Long-time FL-WR board member Ruth Bernstone said, "For this last round of funding, we thank State Representative David Tarnas and State Senator Tim Richards; we are well on our way.”

While we wait, FLWR continues with its devotion to promoting literacy both within the community and throughout the island for keiki and adults with author talk-stories, the annual Heluhelu Quiz Bowl, and fun and unique presentations by local experts on a variety of topics.

FL-WR looks forward to celebrating with you on the day that our new library’s doors open for the community!



Author Sara Ackerman Talk Story


May 13, with board member David Giff’s leadership, we hosted local author Sara Ackerman who shared with about 30 attendees her inspirations for the stories in her books, her own uncharted path to authorship, and insights about her writing process. FLWR provided 10 copies of her latest book, The Uncharted Flight of Olivia West, and gave those, along with some new copies of Sara’s earlier books that she provided, to FLWR members in attendance.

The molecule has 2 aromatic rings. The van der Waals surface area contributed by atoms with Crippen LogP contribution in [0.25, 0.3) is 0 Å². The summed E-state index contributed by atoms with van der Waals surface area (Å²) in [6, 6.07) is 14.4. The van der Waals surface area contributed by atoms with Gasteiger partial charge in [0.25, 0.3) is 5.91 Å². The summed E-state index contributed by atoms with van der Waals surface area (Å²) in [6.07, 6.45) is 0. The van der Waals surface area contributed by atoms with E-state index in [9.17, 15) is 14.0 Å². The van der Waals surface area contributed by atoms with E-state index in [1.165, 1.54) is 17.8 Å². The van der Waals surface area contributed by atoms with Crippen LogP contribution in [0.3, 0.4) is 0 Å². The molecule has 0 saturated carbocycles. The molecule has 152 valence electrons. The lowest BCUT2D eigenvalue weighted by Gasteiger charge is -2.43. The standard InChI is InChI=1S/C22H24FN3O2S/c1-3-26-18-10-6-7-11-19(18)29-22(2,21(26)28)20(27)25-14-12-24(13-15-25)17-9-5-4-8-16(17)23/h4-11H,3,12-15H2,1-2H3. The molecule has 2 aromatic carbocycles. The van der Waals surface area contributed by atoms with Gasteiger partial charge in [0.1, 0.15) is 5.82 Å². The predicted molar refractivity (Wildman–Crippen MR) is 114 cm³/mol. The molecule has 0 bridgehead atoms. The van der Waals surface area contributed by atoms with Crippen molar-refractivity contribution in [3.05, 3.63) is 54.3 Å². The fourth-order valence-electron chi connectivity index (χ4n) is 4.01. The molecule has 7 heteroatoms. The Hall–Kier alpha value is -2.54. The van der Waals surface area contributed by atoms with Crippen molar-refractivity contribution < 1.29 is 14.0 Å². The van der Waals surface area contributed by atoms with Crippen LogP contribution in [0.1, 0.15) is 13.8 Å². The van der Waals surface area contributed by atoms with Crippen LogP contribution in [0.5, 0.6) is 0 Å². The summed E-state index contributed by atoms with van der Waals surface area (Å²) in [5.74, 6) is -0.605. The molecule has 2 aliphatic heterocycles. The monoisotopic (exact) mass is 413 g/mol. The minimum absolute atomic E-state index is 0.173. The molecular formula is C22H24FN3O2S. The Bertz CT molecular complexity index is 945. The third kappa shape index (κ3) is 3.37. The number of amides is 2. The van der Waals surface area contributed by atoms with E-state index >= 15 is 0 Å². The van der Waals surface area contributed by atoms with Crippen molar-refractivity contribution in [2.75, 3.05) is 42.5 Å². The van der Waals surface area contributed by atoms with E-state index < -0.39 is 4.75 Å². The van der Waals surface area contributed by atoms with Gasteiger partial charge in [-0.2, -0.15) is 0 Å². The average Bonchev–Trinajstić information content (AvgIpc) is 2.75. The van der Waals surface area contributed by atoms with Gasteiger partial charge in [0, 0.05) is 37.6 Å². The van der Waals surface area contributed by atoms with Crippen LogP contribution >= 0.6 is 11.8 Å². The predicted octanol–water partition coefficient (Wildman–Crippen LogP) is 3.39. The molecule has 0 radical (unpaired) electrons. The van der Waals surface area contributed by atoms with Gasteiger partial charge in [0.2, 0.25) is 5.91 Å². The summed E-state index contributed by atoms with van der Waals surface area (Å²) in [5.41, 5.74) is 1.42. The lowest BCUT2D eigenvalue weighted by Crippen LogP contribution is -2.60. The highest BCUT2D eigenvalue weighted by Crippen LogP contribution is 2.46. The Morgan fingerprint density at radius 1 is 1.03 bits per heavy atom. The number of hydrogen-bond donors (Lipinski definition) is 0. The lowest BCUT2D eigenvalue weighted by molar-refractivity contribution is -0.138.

FL-WR honored at Waikōloa School Hoʻolaulea


The Friends of the Library-Waikōloa Region was honored at the Waikōloa School Hoʻolaulea on May 24, in recognition of our efforts bringing author Frances Kakugawa to the school for presentations to grades Pre-K through 5 in February. David Giff was invited to represent our group.



Books and a Beverage

Beach Read, by Emily Henry 

Havenʻt read it. Probably wonʻt. Not my kind of novel. But I believe taste in books is like taste in food: not everyone likes the same kind of books. And as a former librarian, I will defend everyoneʻs right to read whatever they choose or like, and will promote such books as well.

This sounds like a fun read and I especially love the title, apropos for our island life. It is the story of a best-selling romance writer and an acclaimed author of literary fiction who both have writerʻs block. Over a summer they live in neighboring beach houses and come to an agreement to each write a book different from their previous ones: the romance writer will write the next Great American Novel and the literary author will write something with a happy ending.